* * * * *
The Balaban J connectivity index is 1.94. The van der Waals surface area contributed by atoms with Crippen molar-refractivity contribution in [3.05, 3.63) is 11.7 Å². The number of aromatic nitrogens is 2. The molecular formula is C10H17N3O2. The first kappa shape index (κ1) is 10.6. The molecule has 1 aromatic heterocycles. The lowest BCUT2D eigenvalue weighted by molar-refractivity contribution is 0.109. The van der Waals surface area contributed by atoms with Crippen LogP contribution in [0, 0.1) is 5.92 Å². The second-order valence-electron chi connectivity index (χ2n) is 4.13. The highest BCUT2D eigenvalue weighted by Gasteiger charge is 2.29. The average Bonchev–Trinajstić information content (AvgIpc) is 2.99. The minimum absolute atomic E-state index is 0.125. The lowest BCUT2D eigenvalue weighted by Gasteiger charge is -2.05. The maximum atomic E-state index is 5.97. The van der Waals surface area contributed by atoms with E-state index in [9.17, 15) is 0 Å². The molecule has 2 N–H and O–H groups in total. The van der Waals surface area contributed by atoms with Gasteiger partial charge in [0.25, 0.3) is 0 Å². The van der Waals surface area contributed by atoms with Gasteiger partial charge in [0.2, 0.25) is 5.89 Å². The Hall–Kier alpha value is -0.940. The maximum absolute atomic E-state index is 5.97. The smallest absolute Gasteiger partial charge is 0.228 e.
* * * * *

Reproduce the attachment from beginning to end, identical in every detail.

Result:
The Balaban J connectivity index is 1.94. The van der Waals surface area contributed by atoms with Crippen molar-refractivity contribution in [3.05, 3.63) is 11.7 Å². The number of aromatic nitrogens is 2. The molecular formula is C10H17N3O2. The first kappa shape index (κ1) is 10.6. The molecule has 1 aromatic heterocycles. The lowest BCUT2D eigenvalue weighted by molar-refractivity contribution is 0.109. The van der Waals surface area contributed by atoms with Crippen LogP contribution in [0, 0.1) is 5.92 Å². The second-order valence-electron chi connectivity index (χ2n) is 4.13. The highest BCUT2D eigenvalue weighted by Gasteiger charge is 2.29. The average Bonchev–Trinajstić information content (AvgIpc) is 2.99. The minimum absolute atomic E-state index is 0.125. The lowest BCUT2D eigenvalue weighted by Gasteiger charge is -2.05. The maximum atomic E-state index is 5.97. The van der Waals surface area contributed by atoms with E-state index in [9.17, 15) is 0 Å². The molecule has 2 N–H and O–H groups in total. The van der Waals surface area contributed by atoms with Gasteiger partial charge in [0.25, 0.3) is 0 Å². The van der Waals surface area contributed by atoms with Gasteiger partial charge in [0.2, 0.25) is 5.89 Å². The Hall–Kier alpha value is -0.940. The maximum absolute atomic E-state index is 5.97. The smallest absolute Gasteiger partial charge is 0.228 e.